After all, just the play before, the Nuggets’ Nene had been fouled not once, not twice but three times under the basket on an equally critical play. For this battering, the 6’11” center received… absolutely squat. The whistle remained buried. During the run in the second quarter that put Phoenix ahead in the game, the Nuggets could not so much as look at a Sun without being whistled, while they were undercut, hand checked and occasionally clobbered any time they went inside the three-point line.

So was the outcome just?

If so, it can only have been by blind chance – and worst of all, short of extensive review of every play, there’s no way to know.

The game of basketball is so fast, though. You don’t want to slow down the game. NBA referees do the best they can.

I accept these excuses.

Sorry, explanations.

I accept all this.

We cannot better the refs we have? So be it.

Then let’s build better refs.

Specifically, let’s build computerized refs.

We have, if not the exact technology needed, then something very close to it. Thin, flexible and pressure-sensitive uniforms. A ball, floor and rim that check positioning. The actual software to coordinate the resulting data unquestionably exists; a primitive form is used in every basketball video game.

Let’s call it the Ball9000.

What would a basketball game look like, presided over by this technology? (Aside from fairer, I mean.)

A player sets up to take a charge. Another player barrels into him. Both players uniforms register the contact and transmit where, when and how it happened to the Ball9000. The ball tells the Ball9000 who had it, when he had control and when he last dribbled. The floor tells the Ball9000 whether or not the defender was in the circle. The Ball9000 puts this data together and calculates if the play was an offensive or defensive foul, and displays the information (along with a sinister, red, basketball-shaped light) on the JumboTron, which already sounds like something out of pulp sci-fi. (The coaches and scorer’s table would have their versions, too, and maybe the backboards would show the result.)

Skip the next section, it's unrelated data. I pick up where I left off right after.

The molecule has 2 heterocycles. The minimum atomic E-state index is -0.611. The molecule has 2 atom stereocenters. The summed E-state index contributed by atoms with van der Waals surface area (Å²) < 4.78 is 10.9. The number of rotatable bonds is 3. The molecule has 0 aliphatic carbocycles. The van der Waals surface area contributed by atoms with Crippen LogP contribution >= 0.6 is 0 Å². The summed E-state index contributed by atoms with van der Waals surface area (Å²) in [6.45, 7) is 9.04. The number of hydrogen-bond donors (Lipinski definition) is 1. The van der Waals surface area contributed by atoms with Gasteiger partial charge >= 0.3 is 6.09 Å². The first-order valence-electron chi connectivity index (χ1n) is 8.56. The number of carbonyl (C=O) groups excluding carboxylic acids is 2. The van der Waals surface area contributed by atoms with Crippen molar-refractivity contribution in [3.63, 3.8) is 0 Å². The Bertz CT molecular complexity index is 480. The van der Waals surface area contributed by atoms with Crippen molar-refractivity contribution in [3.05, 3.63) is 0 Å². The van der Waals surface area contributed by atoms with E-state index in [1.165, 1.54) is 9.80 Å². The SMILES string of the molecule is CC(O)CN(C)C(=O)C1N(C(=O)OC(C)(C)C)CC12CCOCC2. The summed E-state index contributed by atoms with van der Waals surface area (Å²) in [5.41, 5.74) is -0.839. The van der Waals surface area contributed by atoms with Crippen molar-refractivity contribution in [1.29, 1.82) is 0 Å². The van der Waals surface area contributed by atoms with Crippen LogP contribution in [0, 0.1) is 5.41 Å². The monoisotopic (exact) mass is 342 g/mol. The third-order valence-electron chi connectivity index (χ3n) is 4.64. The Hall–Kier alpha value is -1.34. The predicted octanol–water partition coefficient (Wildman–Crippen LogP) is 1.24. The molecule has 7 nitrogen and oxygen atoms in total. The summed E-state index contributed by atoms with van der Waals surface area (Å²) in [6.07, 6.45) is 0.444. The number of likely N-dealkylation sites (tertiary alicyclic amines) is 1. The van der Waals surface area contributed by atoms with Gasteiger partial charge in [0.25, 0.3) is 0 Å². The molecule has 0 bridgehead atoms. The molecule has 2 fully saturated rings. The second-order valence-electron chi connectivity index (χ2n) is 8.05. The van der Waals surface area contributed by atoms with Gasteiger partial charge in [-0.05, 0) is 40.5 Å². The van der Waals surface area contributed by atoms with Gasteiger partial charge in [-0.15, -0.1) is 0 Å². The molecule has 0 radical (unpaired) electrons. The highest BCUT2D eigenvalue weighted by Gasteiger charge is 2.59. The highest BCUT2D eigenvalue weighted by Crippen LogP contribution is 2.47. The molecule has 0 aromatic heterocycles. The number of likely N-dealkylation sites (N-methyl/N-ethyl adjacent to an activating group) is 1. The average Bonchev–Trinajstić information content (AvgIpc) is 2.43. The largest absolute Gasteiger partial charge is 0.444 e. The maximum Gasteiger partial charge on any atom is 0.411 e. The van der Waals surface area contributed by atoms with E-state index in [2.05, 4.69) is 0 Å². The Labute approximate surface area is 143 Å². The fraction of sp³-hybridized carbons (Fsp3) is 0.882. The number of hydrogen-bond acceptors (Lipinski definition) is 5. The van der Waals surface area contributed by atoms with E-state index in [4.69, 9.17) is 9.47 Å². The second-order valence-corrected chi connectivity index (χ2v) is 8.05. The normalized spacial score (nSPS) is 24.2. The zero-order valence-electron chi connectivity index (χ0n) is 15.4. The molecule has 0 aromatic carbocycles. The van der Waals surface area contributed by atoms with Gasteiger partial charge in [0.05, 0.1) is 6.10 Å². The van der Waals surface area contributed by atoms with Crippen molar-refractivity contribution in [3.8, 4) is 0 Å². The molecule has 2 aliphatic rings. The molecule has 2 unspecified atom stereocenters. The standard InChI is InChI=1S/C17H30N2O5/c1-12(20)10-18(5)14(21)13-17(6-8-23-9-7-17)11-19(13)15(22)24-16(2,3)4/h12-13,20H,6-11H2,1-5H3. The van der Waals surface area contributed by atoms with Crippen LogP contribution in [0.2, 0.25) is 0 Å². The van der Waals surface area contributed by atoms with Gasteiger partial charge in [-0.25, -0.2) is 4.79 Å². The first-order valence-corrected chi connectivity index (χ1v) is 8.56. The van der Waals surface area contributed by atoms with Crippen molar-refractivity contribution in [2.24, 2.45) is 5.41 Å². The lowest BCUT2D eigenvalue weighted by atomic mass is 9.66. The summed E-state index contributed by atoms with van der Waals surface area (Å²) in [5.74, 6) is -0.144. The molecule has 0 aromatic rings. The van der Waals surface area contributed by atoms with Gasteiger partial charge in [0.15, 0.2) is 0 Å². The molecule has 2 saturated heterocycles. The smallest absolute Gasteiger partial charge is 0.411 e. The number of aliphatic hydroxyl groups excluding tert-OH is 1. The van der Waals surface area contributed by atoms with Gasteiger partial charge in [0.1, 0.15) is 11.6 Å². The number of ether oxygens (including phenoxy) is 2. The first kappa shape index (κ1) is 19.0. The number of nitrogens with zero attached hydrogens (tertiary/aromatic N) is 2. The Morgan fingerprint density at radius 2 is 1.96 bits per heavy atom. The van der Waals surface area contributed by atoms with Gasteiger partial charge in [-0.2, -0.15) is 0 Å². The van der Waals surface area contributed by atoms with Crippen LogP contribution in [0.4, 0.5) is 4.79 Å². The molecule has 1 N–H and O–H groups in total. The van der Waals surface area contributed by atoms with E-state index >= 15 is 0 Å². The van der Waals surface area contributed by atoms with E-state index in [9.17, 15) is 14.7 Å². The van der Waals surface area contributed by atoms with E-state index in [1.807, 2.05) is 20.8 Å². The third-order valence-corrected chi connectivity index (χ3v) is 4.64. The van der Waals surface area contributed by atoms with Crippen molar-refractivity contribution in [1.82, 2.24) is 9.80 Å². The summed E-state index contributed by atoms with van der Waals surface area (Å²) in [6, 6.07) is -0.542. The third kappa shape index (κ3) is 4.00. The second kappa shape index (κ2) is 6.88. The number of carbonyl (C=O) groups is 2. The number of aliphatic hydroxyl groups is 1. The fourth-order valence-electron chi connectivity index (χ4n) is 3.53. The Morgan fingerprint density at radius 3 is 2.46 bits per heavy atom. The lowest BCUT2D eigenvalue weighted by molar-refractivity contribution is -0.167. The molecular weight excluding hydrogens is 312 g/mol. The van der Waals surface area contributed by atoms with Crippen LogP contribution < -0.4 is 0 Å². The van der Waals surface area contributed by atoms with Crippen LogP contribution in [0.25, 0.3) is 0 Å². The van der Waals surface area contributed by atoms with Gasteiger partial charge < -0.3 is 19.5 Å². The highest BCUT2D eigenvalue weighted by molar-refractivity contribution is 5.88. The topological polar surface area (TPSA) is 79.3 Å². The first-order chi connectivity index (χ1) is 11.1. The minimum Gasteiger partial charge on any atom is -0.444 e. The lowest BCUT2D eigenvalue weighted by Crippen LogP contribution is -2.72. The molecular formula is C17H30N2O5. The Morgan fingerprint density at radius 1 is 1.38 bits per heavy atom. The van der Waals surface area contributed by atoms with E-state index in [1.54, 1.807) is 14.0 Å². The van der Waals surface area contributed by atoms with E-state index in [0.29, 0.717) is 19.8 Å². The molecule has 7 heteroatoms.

Hell, you could, and perhaps even should, have officials present in the flesh, albeit merely as a delivery system for the data and to prevent things from getting out of hand.

What’s lost with the introduction of this technology?

Well, TV networks and the mafia would have a harder time making sure the teams they want to make money off of advance in the playoffs. (Don’t worry, guys, we can introduce failure points in the software if the NBA gets too fair and isn’t itself anymore.)

Ladies who tune in for NBA beefcake would have to settle for skin-hugging pressure-sensitive uniforms rather than bare arms and legs. (Don’t worry, girls, you’ll always have the locker room report, or you can just put yourselves and the players in compromising positions in person.)

Players would have to adjust to wearing the equivalent of compression shorts as a uniform.

Only the last is any kind of an indictment of the system.

Fortunately, you can bring it in one piece at a time. The lowest-tech components are the floor (capable of measuring traveling, stepping out of bounds, the three point line and the charge circle more accurately than any human official) and the rim and backboard (capable of measuring at least two types of goaltending, along with shot clock resets). These could be incorporated without the pressure-sensitive uniforms, using no technology we don’t possess today.

Basketball is unquestionably one of the hardest sports for humans to officiate – but it’s one of the easiest for a computer to, because none of its rules require interpretation or even understanding. Just perfect knowledge of the game state. (American football, for instance, would be hell on a computer when so many calls are based on position on grass, and contact is allowed much of the time and in most situations.) We have the technology to provide the needed knowledge.

Now all we need is the Ball9000 to put it into practice.

Obligatory Opening Post

Is the opening post truly obligatory, or is this a waste of good electrons?

I may delete this post later, it’s mostly for testing purposes.

Note that I’m not going to be doing this blog “in character,” or at least not all/most of the time.  Sorry, Mog.

Mog Chastises!Not Mog, kupo – Moogle Emperor Mog!

MogHence the name of the blog, kupo.